Lucky Me

Nino Nijaradze

“Lucky her”-that’s what I would have said hearing about someone doing a Master’s degree course in Great Britain, especially if this someone had spent almost all her life studying and teaching English. A course at Lancaster University with the department of linguistics that has been among the top three departments in Britain for years, a British Council scholar, the course funded by Hornby scholarship. Lucky indeed. But surprising as it may sound, I did not feel very happy when all this was offered to me. When planning this year and on my way here all I could think of, was what I was leaving behind, my friends, my colleagues, the work that I love, the department that has become my second home and most importantly my family.

And then I was in Lancaster and the academic year had started. At first I got lost every time I left my flat; I met amazing numbers of people every day and had a hard time remembering what countries they came from (to say nothing of their names); I had to draw a map in the air with my finger explaining where Georgia was every time I met a new person.  Then I suddenly discovered that the campus was so small, it was impossible to get lost; that I knew many people and had quite a few new friends. It is all so vivid in my memory that I cannot believe it was three months ago.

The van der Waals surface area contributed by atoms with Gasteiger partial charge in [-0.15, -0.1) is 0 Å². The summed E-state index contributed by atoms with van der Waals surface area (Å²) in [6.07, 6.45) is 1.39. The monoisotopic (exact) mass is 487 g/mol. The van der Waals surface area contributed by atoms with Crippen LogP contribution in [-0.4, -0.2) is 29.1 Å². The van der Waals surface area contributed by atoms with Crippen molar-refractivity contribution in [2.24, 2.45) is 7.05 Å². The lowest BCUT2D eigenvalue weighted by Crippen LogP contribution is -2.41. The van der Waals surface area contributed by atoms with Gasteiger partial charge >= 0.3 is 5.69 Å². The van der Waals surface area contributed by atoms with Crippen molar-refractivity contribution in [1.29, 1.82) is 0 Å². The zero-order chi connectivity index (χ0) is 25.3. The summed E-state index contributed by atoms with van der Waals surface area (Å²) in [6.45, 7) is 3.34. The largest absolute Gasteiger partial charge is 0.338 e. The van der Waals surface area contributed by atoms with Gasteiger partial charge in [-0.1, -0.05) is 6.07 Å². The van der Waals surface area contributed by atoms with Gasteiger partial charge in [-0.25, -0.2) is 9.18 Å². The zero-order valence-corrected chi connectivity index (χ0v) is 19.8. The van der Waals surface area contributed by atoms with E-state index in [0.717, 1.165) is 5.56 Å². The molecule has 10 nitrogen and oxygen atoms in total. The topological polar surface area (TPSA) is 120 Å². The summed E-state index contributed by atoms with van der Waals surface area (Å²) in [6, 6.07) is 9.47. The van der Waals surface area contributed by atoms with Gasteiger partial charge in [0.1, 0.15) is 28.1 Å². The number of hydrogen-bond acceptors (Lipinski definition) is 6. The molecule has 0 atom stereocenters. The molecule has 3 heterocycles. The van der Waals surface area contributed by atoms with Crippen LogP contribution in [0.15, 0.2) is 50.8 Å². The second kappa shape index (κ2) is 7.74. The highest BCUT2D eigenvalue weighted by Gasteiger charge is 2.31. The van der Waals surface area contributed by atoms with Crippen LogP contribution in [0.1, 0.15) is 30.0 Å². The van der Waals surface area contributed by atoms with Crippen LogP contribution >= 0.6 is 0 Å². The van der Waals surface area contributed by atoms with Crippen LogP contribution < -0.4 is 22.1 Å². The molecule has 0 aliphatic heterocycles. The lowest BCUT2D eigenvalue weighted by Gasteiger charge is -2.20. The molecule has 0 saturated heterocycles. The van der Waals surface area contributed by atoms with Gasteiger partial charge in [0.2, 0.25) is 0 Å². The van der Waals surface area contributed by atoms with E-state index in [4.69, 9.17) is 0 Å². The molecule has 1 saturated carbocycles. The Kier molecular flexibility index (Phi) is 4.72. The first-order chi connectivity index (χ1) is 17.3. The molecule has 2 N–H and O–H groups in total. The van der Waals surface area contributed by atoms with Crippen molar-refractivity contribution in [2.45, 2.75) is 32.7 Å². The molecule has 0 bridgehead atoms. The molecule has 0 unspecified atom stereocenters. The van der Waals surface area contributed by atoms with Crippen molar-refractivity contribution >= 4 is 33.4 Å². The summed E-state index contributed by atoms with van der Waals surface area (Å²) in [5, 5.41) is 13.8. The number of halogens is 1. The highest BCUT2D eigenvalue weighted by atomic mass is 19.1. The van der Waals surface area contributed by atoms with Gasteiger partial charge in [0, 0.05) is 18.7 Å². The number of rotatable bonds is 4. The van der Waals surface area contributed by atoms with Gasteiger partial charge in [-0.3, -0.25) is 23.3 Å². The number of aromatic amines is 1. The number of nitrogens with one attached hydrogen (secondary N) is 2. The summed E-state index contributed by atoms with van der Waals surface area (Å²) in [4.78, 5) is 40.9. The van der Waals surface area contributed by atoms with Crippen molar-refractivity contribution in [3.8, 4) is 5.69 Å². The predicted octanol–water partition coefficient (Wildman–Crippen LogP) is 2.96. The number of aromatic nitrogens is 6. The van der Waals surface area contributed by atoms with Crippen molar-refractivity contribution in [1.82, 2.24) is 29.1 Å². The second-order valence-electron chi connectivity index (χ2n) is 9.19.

On the other hand it seems unbelievable that I have only spent three months here because these were very, very busy months packed with classes, reading, library visits, more reading and finally, assignments.

Master’s degree course here involves taking six courses for credit and two support courses during the year, writing six essays and a final dissertation. The courses are very intense covering broad areas of research and the students are expected to use the lectures as a mere starting point for independent in-depth study and their own research. This means a lot of reading and more importantly critical thinking, the skill that we are encouraged to show in all our work.

Believe me, doing a course in Lancaster is very demanding and it is not made any easier by the fact, that all our professors are recognized authorities in their fields. Keith Johnson, whose research has influenced many areas in applied linguistics, is my course tutor. The idea of language testing has become inseparable with the name of Charles Alderson all around world, but we dare even argue with him in our testing class. Norman Fairclough, “founding father” of critical discourse analysis, leads one of the courses I take. I will not mention all the other names that make me very proud of being a student here. On the other hand the thought, that they are  the ones who will be reading and assessing my assignments in a few weeks time, is not very comforting.

Will I manage to show how interesting and rewarding their classes have been,  prove that I have learnt a lot,  that I can think independently? It is not going to be easy.

So here I am, on Christmas Eve, away from home, sitting in a tiny quiet room with my head buried in books. And believe it or not I do feel lucky.

After a year ...

The Year that Gave Me Wealth of Experience